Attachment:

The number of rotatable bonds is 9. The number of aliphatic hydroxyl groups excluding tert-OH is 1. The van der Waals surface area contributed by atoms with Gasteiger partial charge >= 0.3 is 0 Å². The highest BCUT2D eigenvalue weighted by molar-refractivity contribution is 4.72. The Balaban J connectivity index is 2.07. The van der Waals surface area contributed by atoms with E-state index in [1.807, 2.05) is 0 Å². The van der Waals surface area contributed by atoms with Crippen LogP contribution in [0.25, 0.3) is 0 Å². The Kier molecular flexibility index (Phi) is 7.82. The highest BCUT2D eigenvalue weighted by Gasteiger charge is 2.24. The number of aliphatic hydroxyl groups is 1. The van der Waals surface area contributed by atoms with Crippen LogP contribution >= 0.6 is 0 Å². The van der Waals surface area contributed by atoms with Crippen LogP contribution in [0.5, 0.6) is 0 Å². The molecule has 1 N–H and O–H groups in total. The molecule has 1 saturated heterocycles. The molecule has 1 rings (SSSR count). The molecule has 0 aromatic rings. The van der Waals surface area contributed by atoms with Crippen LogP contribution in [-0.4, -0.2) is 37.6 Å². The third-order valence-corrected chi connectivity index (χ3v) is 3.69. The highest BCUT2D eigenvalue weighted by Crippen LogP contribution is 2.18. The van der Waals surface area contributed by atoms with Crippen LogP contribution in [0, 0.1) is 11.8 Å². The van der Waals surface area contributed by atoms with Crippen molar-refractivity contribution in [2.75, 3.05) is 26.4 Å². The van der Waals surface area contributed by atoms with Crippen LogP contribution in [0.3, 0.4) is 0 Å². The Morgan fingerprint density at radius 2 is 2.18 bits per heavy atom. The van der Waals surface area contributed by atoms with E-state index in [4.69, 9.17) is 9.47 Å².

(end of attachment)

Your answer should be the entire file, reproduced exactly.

The number of rotatable bonds is 9. The number of aliphatic hydroxyl groups excluding tert-OH is 1. The van der Waals surface area contributed by atoms with Gasteiger partial charge >= 0.3 is 0 Å². The highest BCUT2D eigenvalue weighted by molar-refractivity contribution is 4.72. The Balaban J connectivity index is 2.07. The van der Waals surface area contributed by atoms with E-state index in [1.807, 2.05) is 0 Å². The van der Waals surface area contributed by atoms with Crippen LogP contribution in [0.25, 0.3) is 0 Å². The Kier molecular flexibility index (Phi) is 7.82. The highest BCUT2D eigenvalue weighted by Gasteiger charge is 2.24. The number of aliphatic hydroxyl groups is 1. The van der Waals surface area contributed by atoms with Crippen LogP contribution >= 0.6 is 0 Å². The van der Waals surface area contributed by atoms with Crippen LogP contribution in [0.5, 0.6) is 0 Å². The molecule has 1 N–H and O–H groups in total. The molecule has 1 saturated heterocycles. The molecule has 1 rings (SSSR count). The molecule has 0 aromatic rings. The van der Waals surface area contributed by atoms with Crippen LogP contribution in [-0.4, -0.2) is 37.6 Å². The third-order valence-corrected chi connectivity index (χ3v) is 3.69. The highest BCUT2D eigenvalue weighted by Crippen LogP contribution is 2.18. The van der Waals surface area contributed by atoms with Crippen LogP contribution in [0, 0.1) is 11.8 Å². The van der Waals surface area contributed by atoms with Crippen molar-refractivity contribution in [2.75, 3.05) is 26.4 Å². The van der Waals surface area contributed by atoms with Crippen LogP contribution in [0.3, 0.4) is 0 Å². The Morgan fingerprint density at radius 2 is 2.18 bits per heavy atom. The van der Waals surface area contributed by atoms with E-state index in [4.69, 9.17) is 9.47 Å².